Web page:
The Christian spiritual classic, The Dark Night of the Soul, was written nearly five hundred years ago by St. John of the Cross. The basic gist of John’s observation is that God sometimes takes the Christian through dry times of hiding himself from the believer. The pain of wondering where God is; having no answers to prayer; enduring uncaring and misdirected comments from well-meaning people; all these and more are inevitably part of the Christian spiritual experience. The dark night of the soul is not to be confused with personal sinfulness. Its origin is not in self, but God. When one knows that personal integrity is intact, but trouble abounds, we need not immediately rush to the conclusion that something is wrong with us. It may be the Spirit tossing us into a desert experience in order to test and approve our faith.
Job’s “friend” Eliphaz offered one of those age-old arguments that bad things happen to bad people. He asks: “Who that was innocent ever perished? Where were the upright cut off?” His conclusion is: “those who plow iniquity reap the same.” Certainly, Eliphaz thinks, Job cannot possibly go through such terrible suffering without having done something to anger God.
Today the same notions still endure. If I had a quarter for every time I heard comments like these I would be a rich man: “he is poor because he is lazy;” “she has chronic health issues because God is punishing her;” “you are not healed because of your lack of faith;” “they did something evil to be in such trouble;” and on and on the wrong-headed statements continue, ad nauseum.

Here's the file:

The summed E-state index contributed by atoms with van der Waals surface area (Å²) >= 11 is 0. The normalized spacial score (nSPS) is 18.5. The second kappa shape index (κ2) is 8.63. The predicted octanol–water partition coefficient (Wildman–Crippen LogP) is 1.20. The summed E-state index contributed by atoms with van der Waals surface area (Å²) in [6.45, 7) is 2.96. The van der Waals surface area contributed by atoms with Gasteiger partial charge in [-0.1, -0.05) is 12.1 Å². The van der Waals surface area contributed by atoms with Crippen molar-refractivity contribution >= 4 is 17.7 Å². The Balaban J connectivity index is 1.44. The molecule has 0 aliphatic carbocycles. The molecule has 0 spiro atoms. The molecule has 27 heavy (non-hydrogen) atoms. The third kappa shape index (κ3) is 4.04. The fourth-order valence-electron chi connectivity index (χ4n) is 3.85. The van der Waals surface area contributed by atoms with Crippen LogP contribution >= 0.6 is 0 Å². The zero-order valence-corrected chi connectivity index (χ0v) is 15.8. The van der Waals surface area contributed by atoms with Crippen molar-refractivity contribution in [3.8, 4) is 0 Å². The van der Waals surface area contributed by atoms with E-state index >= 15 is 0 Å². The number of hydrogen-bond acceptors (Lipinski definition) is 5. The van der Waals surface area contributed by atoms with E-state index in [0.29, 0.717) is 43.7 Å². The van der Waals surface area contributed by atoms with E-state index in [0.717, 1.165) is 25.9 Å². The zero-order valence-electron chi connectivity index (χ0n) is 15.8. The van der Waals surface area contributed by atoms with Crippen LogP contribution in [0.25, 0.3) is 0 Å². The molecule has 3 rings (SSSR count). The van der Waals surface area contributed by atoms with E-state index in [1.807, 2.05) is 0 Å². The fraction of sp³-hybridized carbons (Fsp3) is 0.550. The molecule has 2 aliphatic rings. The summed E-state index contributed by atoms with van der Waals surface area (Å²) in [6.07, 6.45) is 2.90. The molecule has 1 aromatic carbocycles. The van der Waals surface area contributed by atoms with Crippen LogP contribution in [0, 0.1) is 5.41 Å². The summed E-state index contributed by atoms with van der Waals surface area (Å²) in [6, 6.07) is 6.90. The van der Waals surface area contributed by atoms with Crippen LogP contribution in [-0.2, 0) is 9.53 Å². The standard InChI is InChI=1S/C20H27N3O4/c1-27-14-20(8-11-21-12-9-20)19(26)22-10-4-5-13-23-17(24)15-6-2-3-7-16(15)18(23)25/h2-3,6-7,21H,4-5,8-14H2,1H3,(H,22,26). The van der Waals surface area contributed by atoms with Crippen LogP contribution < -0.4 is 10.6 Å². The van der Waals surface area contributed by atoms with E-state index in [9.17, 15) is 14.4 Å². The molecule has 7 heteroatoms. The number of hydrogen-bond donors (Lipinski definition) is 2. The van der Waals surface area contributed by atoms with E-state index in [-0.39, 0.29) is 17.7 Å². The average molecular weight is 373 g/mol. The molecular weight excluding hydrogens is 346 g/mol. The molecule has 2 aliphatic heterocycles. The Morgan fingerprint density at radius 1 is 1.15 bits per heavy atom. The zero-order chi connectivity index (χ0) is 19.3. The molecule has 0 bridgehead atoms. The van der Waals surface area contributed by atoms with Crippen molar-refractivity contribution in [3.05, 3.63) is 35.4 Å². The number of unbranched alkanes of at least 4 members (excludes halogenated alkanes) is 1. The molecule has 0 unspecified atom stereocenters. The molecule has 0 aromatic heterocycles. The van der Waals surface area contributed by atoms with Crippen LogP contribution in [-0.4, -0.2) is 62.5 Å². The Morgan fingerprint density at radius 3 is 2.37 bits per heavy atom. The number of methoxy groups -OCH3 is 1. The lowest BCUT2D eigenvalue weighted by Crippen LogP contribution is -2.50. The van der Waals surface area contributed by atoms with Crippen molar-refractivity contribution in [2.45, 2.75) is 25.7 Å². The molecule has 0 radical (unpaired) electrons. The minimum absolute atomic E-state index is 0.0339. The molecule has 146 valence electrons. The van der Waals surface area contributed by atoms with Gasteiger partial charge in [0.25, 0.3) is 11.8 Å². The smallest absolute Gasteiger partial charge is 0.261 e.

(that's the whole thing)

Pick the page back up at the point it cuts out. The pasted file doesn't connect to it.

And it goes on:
The Apostle Peter understood how to view trouble in a healthy way: “It is better to suffer for doing good, if that should be God’s will, than for doing evil. For Christ also suffered once for sins, the righteous for the unrighteous, that he might bring us to God” (1 Peter 3:17-18). Jesus suffered; so will the Christian. There is a big picture that only God sees. When we suffer, there is something going on behind the spiritual scene. We must allow God to do his work and trust him for all things.
Lord God, I entrust myself to you because you know what you are doing. Thank you for the trials of life which humbles my heart to pray. Do your work in me so that my faith is fortified for a lifetime of service in the church and the world, through Jesus Christ, my Lord. Amen.